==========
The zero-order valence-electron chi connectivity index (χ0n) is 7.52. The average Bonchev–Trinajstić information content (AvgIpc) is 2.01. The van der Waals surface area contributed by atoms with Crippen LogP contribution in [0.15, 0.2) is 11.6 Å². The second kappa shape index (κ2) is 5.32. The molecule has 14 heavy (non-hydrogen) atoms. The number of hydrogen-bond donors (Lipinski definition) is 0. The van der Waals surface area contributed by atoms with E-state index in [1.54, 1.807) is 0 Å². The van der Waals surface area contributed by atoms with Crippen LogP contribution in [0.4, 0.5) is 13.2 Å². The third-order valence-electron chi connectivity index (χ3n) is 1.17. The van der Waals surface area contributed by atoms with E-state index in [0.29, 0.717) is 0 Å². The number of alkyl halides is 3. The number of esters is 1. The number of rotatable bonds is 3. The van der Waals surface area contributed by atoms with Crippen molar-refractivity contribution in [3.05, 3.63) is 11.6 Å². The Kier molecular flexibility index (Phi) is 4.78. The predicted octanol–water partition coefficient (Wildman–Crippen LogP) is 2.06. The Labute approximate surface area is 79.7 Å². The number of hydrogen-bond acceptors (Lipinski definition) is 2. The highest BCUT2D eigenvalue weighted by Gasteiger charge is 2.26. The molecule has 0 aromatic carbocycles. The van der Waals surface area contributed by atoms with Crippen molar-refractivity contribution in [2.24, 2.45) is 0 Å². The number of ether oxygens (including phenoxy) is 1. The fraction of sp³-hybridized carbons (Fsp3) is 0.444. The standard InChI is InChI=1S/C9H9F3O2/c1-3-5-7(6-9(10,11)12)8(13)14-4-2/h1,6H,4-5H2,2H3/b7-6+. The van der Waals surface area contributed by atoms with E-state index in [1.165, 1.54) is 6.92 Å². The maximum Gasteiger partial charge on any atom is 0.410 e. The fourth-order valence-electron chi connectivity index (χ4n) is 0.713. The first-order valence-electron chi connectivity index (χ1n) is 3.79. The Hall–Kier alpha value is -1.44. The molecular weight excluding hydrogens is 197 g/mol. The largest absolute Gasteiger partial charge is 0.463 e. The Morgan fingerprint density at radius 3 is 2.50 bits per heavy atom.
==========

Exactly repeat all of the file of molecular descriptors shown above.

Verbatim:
The zero-order valence-electron chi connectivity index (χ0n) is 7.52. The average Bonchev–Trinajstić information content (AvgIpc) is 2.01. The van der Waals surface area contributed by atoms with Crippen LogP contribution in [0.15, 0.2) is 11.6 Å². The second kappa shape index (κ2) is 5.32. The molecule has 14 heavy (non-hydrogen) atoms. The number of hydrogen-bond donors (Lipinski definition) is 0. The van der Waals surface area contributed by atoms with E-state index in [1.54, 1.807) is 0 Å². The van der Waals surface area contributed by atoms with Crippen LogP contribution in [0.4, 0.5) is 13.2 Å². The third-order valence-electron chi connectivity index (χ3n) is 1.17. The van der Waals surface area contributed by atoms with E-state index in [0.29, 0.717) is 0 Å². The number of alkyl halides is 3. The number of esters is 1. The number of rotatable bonds is 3. The van der Waals surface area contributed by atoms with Crippen molar-refractivity contribution in [3.05, 3.63) is 11.6 Å². The Kier molecular flexibility index (Phi) is 4.78. The predicted octanol–water partition coefficient (Wildman–Crippen LogP) is 2.06. The Labute approximate surface area is 79.7 Å². The number of hydrogen-bond acceptors (Lipinski definition) is 2. The highest BCUT2D eigenvalue weighted by Gasteiger charge is 2.26. The molecule has 0 aromatic carbocycles. The van der Waals surface area contributed by atoms with Crippen molar-refractivity contribution in [2.24, 2.45) is 0 Å². The number of ether oxygens (including phenoxy) is 1. The fraction of sp³-hybridized carbons (Fsp3) is 0.444. The standard InChI is InChI=1S/C9H9F3O2/c1-3-5-7(6-9(10,11)12)8(13)14-4-2/h1,6H,4-5H2,2H3/b7-6+. The van der Waals surface area contributed by atoms with E-state index in [1.165, 1.54) is 6.92 Å². The maximum Gasteiger partial charge on any atom is 0.410 e. The fourth-order valence-electron chi connectivity index (χ4n) is 0.713. The first-order valence-electron chi connectivity index (χ1n) is 3.79. The Hall–Kier alpha value is -1.44. The molecular weight excluding hydrogens is 197 g/mol. The largest absolute Gasteiger partial charge is 0.463 e. The Morgan fingerprint density at radius 3 is 2.50 bits per heavy atom.